I live in West Michigan, in a county that is known to have the highest incidences of deer collisions in the state. We’re a big city, but with patches of woods sprinkled throughout, and even though I am 100% in The City, I have been in touching distance of deer in large part to my next door neighbor being one of the largest woodland preserves in the city. I mention this because on a walk with the octolet through said park, I saw a deer, pointed it out to him, and then moved on my merry way. On the way back I see the same deer, significantly closer to the trail, snorting at two women who thought that a) it was sneezing, and b) that was hilarious and they should continue to try to take photos of it and “sneeze” back.
People. Are. Not. Afraid. Enough. Of. Nature.
I know that the “Pandemic” square is a free for all, but Devolution is the perfect book for our pandemic times; it’s basically more or less what’s happening now but with cryptozoology instead of social unrest following a natural disaster. (Can confirm: work in pediatric ophthalmology and it’s a sad fact: when the heat waves or snowstorms come, so do the “non-accidental traumas.” Bad weather makes us feel trapped and pushes us to our breaking points, or as Brooks puts it “adversity introduces us to ourselves.”) In Brooks’ book, rather than the ‘rona, we have Mount Rainier erupting, which causes a cavalcade of subsequent disasters – power loss, hoarding of supplies, governmental failure to assist, opportunistic chaos agents shooting down relief (I am now convinced Max Brooks is a time travelling witch – nope, no parallels here).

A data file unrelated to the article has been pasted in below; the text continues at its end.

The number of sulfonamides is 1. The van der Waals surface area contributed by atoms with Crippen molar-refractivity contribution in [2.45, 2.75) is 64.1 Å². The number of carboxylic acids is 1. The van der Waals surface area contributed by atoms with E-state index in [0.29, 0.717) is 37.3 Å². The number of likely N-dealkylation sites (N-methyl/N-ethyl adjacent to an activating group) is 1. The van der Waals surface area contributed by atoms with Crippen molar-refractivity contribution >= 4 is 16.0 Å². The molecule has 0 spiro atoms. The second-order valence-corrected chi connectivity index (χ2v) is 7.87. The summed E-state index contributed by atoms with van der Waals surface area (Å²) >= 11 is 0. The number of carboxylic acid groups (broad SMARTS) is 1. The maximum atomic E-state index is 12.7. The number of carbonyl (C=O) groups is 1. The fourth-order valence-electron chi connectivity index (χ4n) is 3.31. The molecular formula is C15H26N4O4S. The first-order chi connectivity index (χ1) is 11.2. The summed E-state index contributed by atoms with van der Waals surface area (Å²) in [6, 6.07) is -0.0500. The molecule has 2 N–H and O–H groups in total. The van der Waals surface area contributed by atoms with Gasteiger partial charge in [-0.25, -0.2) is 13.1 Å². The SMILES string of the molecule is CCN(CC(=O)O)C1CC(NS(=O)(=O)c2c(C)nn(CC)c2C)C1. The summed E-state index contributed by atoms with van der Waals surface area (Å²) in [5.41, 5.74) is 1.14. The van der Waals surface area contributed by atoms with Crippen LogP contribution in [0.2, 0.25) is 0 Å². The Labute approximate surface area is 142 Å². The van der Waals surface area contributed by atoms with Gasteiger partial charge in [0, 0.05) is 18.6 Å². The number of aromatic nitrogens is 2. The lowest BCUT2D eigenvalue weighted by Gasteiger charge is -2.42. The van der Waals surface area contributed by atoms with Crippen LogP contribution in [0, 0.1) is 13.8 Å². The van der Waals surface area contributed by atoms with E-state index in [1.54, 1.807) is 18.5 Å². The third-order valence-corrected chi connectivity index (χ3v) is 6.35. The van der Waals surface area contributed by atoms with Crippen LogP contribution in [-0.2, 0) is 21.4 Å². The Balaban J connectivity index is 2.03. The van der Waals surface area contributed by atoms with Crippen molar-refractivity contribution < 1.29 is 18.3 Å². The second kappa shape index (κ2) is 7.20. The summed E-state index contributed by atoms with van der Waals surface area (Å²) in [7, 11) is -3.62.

But here, instead of a significant portion of the population deciding they’d rather survive their next police encounter, we have a group of people who think that they want to get back to nature immediately realizing that they are completely unequipped to deal with it, confronted with a group of sasquatches.
This book is wonderful, and definitely recommended to fans of World War Z. There are similarities beyond the horror subject with multiple sources recorded in a faux non-fiction style, but here we are primarily seeing the bigfoot encounter through one person’s eyes, and that makes this feel like more than “more of the same.” Without giving too much away, the conclusion is more satisfying than I could have hoped; I’m excited for Brooks’ future works, but hope he’ll use his ability to see into the future to give us a FREAKING WARNING NEXT TIME.